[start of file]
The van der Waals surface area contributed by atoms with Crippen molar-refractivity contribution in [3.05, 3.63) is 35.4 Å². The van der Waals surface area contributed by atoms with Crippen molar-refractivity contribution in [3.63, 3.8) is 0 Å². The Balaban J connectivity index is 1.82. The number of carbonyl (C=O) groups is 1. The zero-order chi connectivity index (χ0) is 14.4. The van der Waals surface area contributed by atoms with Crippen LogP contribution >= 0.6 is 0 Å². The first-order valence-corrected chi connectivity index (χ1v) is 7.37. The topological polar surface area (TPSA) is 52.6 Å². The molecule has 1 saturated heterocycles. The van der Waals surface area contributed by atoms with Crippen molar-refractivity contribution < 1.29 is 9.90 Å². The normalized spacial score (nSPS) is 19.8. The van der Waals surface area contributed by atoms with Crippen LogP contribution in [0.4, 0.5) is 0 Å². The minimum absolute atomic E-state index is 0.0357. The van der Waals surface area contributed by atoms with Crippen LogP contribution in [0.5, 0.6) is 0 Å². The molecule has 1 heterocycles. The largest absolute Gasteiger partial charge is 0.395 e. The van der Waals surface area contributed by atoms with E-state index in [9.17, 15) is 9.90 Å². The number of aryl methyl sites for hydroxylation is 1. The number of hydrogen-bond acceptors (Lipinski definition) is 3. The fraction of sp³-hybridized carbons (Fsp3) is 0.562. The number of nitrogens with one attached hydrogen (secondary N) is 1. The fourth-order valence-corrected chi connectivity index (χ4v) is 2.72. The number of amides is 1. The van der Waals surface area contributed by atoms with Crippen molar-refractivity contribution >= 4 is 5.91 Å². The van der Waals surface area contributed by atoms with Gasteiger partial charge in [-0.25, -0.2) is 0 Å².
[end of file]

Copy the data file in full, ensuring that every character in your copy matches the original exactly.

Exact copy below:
The van der Waals surface area contributed by atoms with Crippen molar-refractivity contribution in [3.05, 3.63) is 35.4 Å². The van der Waals surface area contributed by atoms with Crippen molar-refractivity contribution in [3.63, 3.8) is 0 Å². The Balaban J connectivity index is 1.82. The number of carbonyl (C=O) groups is 1. The zero-order chi connectivity index (χ0) is 14.4. The van der Waals surface area contributed by atoms with Crippen LogP contribution >= 0.6 is 0 Å². The first-order valence-corrected chi connectivity index (χ1v) is 7.37. The topological polar surface area (TPSA) is 52.6 Å². The molecule has 1 saturated heterocycles. The van der Waals surface area contributed by atoms with Crippen molar-refractivity contribution < 1.29 is 9.90 Å². The normalized spacial score (nSPS) is 19.8. The van der Waals surface area contributed by atoms with Crippen LogP contribution in [0.4, 0.5) is 0 Å². The minimum absolute atomic E-state index is 0.0357. The van der Waals surface area contributed by atoms with Crippen LogP contribution in [0.5, 0.6) is 0 Å². The molecule has 1 heterocycles. The largest absolute Gasteiger partial charge is 0.395 e. The van der Waals surface area contributed by atoms with E-state index in [9.17, 15) is 9.90 Å². The number of aryl methyl sites for hydroxylation is 1. The number of hydrogen-bond acceptors (Lipinski definition) is 3. The fraction of sp³-hybridized carbons (Fsp3) is 0.562. The number of nitrogens with one attached hydrogen (secondary N) is 1. The fourth-order valence-corrected chi connectivity index (χ4v) is 2.72. The number of amides is 1. The van der Waals surface area contributed by atoms with Crippen molar-refractivity contribution >= 4 is 5.91 Å². The van der Waals surface area contributed by atoms with Gasteiger partial charge in [-0.25, -0.2) is 0 Å².